Is there too much hype attached to getting an MBA? Is it an unwise move? Certainly there was a time when the MBA, was considered a fast track to prestigious investment banks or top tier consulting firms. Marketing professional Mariana Zanetti challenges the traditional Master of Business Administration hype, in a new publication called “The MBA Bubble: Why Getting an MBA Degree Is a Bad Idea” in her book she actually argues that the pursuit and obtaining the advanced degree can negatively impact people’s careers and lively hood. Obtaining an MBA has spawned an entire industry of business schools and test preparation companies, all geared towards helping you earn that qualification.
Marianna is not the first person to actually question whether obtaining the degree is a good idea.
From a student’s perspective, an MBA is an investment in oneself. The MBA Bubble asserts that an educational bubble has been built up around the MBA degree to convince people that it is a must have. While MBA tuition has increased more than 60 percent since 2005, the added value of these programs is almost nonexistent. In a highly personable but straight-talking way, Zanetti explains why these programs are ruinous investments that do not train for today’s business world and condemns the deceitful marketing tactics used by the traditional business-education industry. Even when she met all the professional goals she set for herself by pursuing an MBA degree, the author argues that her degree was not the cause of her success, and considers her MBA a huge mistake.
Business sense, she emphasizes, is what is necessary, as benefits like salary improvement and new skills are obtainable without piling on the debt often required to get the degree. Eric Jackson wrote a Forbes article titled ‘The 10 most dangerous things business schools teach MBAs’, where he also challenged the hype and the initial investment that one makes.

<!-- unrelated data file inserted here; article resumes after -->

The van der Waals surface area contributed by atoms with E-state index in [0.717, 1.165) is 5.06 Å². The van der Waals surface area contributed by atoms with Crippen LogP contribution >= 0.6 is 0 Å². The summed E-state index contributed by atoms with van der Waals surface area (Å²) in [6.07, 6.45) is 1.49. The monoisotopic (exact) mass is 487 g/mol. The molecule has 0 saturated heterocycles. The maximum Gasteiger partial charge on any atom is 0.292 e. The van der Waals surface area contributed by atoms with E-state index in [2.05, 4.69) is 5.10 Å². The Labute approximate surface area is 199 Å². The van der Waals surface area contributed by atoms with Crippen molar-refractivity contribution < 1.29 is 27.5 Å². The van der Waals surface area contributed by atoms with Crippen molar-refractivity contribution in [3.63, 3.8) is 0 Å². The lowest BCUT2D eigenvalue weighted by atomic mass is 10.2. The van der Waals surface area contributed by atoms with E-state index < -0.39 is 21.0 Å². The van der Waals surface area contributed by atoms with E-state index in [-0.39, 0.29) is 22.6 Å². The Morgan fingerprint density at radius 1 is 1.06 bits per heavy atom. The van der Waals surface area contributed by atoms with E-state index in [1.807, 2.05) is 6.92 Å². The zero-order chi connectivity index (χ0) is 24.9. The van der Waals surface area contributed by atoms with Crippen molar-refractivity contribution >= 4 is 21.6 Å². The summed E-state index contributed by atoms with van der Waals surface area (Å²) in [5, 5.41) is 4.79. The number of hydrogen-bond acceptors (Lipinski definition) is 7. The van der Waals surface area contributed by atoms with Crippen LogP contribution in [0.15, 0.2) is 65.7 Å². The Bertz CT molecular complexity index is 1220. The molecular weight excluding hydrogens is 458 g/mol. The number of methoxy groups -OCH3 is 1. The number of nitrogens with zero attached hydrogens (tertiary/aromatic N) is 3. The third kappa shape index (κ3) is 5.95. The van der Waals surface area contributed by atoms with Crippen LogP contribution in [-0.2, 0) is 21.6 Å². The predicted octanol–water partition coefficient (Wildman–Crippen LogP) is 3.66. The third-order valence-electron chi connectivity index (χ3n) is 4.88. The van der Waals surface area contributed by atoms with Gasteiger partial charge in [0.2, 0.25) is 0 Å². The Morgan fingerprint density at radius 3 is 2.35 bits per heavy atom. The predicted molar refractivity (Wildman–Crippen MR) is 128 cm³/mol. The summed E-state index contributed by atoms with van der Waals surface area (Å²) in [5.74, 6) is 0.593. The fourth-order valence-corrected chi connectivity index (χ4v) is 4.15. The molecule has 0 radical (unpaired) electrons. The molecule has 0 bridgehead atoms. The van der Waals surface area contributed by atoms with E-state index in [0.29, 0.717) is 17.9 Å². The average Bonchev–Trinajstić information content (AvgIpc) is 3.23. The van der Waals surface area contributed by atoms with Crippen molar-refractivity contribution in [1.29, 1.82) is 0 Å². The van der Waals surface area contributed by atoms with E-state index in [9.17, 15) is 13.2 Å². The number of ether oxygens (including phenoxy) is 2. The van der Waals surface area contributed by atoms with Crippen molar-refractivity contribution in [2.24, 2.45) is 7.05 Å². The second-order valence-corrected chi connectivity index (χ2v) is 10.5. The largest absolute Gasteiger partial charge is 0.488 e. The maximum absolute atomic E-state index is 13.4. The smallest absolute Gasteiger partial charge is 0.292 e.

“Your first job post-MBA is basically the same as a job working in the Mailroom. You’re a glorified paper pusher. Your opinion won’t really be taken seriously by anyone in your company who matters. Don’t sweat it. Just work your tush off and you’ll get a chance to matter later”.
“There will be lots of folks out there who never leave their jobs and probably make much more money over their lifetimes. There are lots of MBAs who are still trying to find themselves over the two years. Not that there’s anything wrong with that. Just don’t kid yourself that you’re making an investment in yourself, when you’re just clueless about what you want to do with the rest of your life”.
Mariana earned her Master of Business Administration degree from one of Europe’s top business schools. In her book, she analyzes the anatomy of her own mistaken decision to pursue an MBA degree: Encouraged by the fact that everyone else was getting the degree and saying it was a good investment, she enrolled in the program without asking herself too many questions. This is the way, she affirms, most bubbles are formed, and she encourages the reader to ask the right questions before taking the plunge. It’s a word of caution that she is determined to get out before the MBA bubble bursts.
The business world is undergoing many transformations, thus potential students should ask themselves, does their preferred MBA address any of these issues and challenges. Perhaps the real question is whether these MBAs offer sufficient leadership development, a true global mindset and out-of-the-box skill in navigating organizational realities. The fact is, the best higher paying jobs are longer guaranteed to graduates and in the short term, students will find it hard to cover the cost of that two-year full-time program, this puts pressure on business schools to rethink their value proposition.
MBAs will need to offer students better skill set training rather than just knowledge. At its core, the MBA program will need to start demonstrating cultural intelligence which will include in a global context, strategies, behaviors and practices which are global.
Hayden Richards is Contributor of IntelligentHQ. He specialises in finance, trading, investment, and technology, with expertise in both buy-side, sell-side. Contributing and advising various global corporations, Hayden is a thought leader, researching on global regulatory subjects, digital, social media strategies and new trends for Businesses, Capital Markets and Financial Services.
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